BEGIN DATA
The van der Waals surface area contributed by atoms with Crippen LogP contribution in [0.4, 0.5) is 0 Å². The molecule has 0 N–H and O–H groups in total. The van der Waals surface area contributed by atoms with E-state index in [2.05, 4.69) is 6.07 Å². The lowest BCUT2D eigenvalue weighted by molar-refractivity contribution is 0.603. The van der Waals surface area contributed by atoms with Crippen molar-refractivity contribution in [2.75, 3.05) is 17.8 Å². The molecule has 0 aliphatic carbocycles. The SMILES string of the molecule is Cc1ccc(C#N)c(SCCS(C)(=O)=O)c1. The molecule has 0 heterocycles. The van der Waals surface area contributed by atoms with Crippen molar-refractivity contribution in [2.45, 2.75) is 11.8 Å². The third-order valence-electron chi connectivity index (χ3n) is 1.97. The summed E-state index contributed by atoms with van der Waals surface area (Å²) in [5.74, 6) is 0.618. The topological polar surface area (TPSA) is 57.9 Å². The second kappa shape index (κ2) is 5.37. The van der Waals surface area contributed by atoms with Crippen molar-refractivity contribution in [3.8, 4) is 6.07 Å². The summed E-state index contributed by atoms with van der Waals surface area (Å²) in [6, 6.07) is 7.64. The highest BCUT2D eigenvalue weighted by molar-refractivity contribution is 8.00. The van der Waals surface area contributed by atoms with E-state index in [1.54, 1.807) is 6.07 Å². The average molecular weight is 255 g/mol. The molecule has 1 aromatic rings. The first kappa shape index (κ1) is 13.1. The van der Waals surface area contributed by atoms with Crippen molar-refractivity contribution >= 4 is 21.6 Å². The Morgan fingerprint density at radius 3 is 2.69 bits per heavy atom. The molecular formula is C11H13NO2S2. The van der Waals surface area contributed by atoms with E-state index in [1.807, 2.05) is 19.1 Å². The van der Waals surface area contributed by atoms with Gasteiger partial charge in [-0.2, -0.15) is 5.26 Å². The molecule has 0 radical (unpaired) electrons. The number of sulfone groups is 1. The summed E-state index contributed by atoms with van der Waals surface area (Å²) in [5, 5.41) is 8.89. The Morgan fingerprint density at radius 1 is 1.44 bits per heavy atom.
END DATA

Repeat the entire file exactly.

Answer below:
The van der Waals surface area contributed by atoms with Crippen LogP contribution in [0.4, 0.5) is 0 Å². The molecule has 0 N–H and O–H groups in total. The van der Waals surface area contributed by atoms with E-state index in [2.05, 4.69) is 6.07 Å². The lowest BCUT2D eigenvalue weighted by molar-refractivity contribution is 0.603. The van der Waals surface area contributed by atoms with Crippen molar-refractivity contribution in [2.75, 3.05) is 17.8 Å². The molecule has 0 aliphatic carbocycles. The SMILES string of the molecule is Cc1ccc(C#N)c(SCCS(C)(=O)=O)c1. The molecule has 0 heterocycles. The van der Waals surface area contributed by atoms with Crippen molar-refractivity contribution in [2.45, 2.75) is 11.8 Å². The third-order valence-electron chi connectivity index (χ3n) is 1.97. The summed E-state index contributed by atoms with van der Waals surface area (Å²) in [5.74, 6) is 0.618. The topological polar surface area (TPSA) is 57.9 Å². The second kappa shape index (κ2) is 5.37. The van der Waals surface area contributed by atoms with Crippen molar-refractivity contribution in [3.8, 4) is 6.07 Å². The summed E-state index contributed by atoms with van der Waals surface area (Å²) in [6, 6.07) is 7.64. The highest BCUT2D eigenvalue weighted by molar-refractivity contribution is 8.00. The van der Waals surface area contributed by atoms with E-state index in [1.54, 1.807) is 6.07 Å². The average molecular weight is 255 g/mol. The molecule has 1 aromatic rings. The first kappa shape index (κ1) is 13.1. The van der Waals surface area contributed by atoms with Crippen molar-refractivity contribution >= 4 is 21.6 Å². The Morgan fingerprint density at radius 3 is 2.69 bits per heavy atom. The molecular formula is C11H13NO2S2. The van der Waals surface area contributed by atoms with E-state index in [1.807, 2.05) is 19.1 Å². The van der Waals surface area contributed by atoms with Gasteiger partial charge in [-0.2, -0.15) is 5.26 Å². The molecule has 0 radical (unpaired) electrons. The number of sulfone groups is 1. The summed E-state index contributed by atoms with van der Waals surface area (Å²) in [5, 5.41) is 8.89. The Morgan fingerprint density at radius 1 is 1.44 bits per heavy atom.